Luck and Attention

I recently had the good fortune of interviewing a long-time friend and fellow Stage 4 cancer patient for my podcast, The Deep Breath. Usually,  the podcast is just me running off at the mouth, dispensing my heavily biased advice or addressing questions that have come up in one way or another. Sometimes I just talk about my personal experience. My best (or at least my own favorite) recordings are those in which I interview someone with a different perspective than my own or from whom I can learn something interesting. This one was different, though, and required a different treatment.

When I think of Mike, I always imagine him as he was in high school. That is mostly due to the fact that I’ve only seen him a scant handful of times over the past 30 years, and none of those were particularly recent. We have stayed in contact primarily because of social media, both of us being part of a wide group of shared friends who have remained more or less civil toward one another even as we have spread apart geographically, politically and, outside of these virtual networks, socially. His story began to intertwine more tightly with my own about a year ago when he announced on Facebook that he had been diagnosed with colon cancer and was about to embark upon an uncertain course of treatment with chemotherapy. 

A few bells went off in my head and our online interaction progressed from clicking on the “thumbs up” button and occasional wisecracks under questionable memes, to sharing concerns or encouraging words or the odd “meaningful” experience. Soon, we bantered about science, talked about family (we both have female progeny about the same age) and mused about the future of medicine. Things seemed to go well for him at first. He remained athletic, his tumors began to shrink. Mike’s absolutely positive approach to his circumstances inspired and impressed me. Then I noticed a difference in what he was posting, the frequency of his treatments, and the increasing reports that his platelet count was too low to allow his infusions. He confided in me that there new concerns, but graciously agreed to participate in my podcast after they had been sorted out.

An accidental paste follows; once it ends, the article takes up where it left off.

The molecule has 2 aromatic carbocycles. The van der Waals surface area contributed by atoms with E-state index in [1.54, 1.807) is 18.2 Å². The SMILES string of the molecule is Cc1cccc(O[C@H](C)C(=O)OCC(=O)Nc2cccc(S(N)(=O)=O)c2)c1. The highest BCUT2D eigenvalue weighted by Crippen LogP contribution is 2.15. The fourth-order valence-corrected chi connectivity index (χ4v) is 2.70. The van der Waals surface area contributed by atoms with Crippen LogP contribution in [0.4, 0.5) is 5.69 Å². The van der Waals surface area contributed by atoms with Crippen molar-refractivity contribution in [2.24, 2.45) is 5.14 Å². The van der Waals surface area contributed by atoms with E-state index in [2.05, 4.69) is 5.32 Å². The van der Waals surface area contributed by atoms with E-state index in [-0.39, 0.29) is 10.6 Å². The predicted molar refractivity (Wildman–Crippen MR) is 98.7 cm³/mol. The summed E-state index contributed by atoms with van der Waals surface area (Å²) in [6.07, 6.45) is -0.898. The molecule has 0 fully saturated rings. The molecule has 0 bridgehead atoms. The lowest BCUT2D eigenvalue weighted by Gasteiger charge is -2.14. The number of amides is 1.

Which brings us to where we are now, the start of a new year marred with political uncertainty, questions about the future of healthcare and the lumbering behemoth we call the insurance industry, as well as sparks of bright light in the form of evolving medical research, a national directive to better finance the ongoing quest for more and improved cures; this year also begins an optimistic and challenging chapter for my friend as his treatment options shift dramatically in a new direction.

Maybe it was my emotional connection to the interview or just the fact that I really wanted to see my old friend face to face for a change, but I decided that I would record a video of our conversation. Initially, that was just for the source material, which I intended to edit and then release as an audio file like my previous podcasts had been. After all, how interesting could it be to look at the same two faces and essentially nondescript background for whatever ungodly amount of time I let the discussion run? Then I sat down to edit out the dead air, any unfortunate comments I may have made and the usual pops or whistles my recordings are generally full of.

Watching the footage, I changed my mind about the presentation. Instead of chopping out just the good bits and releasing a fifteen-minute chunk of two that made us both sound like infallible giants in the cancer world, I just let it run. There were a few clips that needed to be stitched together and some intermittent banter about how tricky the recording software was behaving which I gladly removed, but otherwise the conversation is intact with its natural flow and, perhaps best of all, the added nuance of facial expression and the deeper meaning that comes from being able to see someone’s eyes.

The video lasts about 90 minutes, a full commitment for an evening at a feature-length run time, but highly worth settling in for if you want to examine just how handsome chemotherapy can make a couple of guys look. Also, it’s worth watching if you are interested in an honest and open discussion about the experience of a surprising diagnosis, the emotional and physical effects of treatment and, specifically, this one very personal approach to the process.

While the full-length video is available for viewing on my Patreon page, I have put a pair of clips here to give you a quick view of my friend and a sample of his story.

Thank you, Mike, for sharing this.


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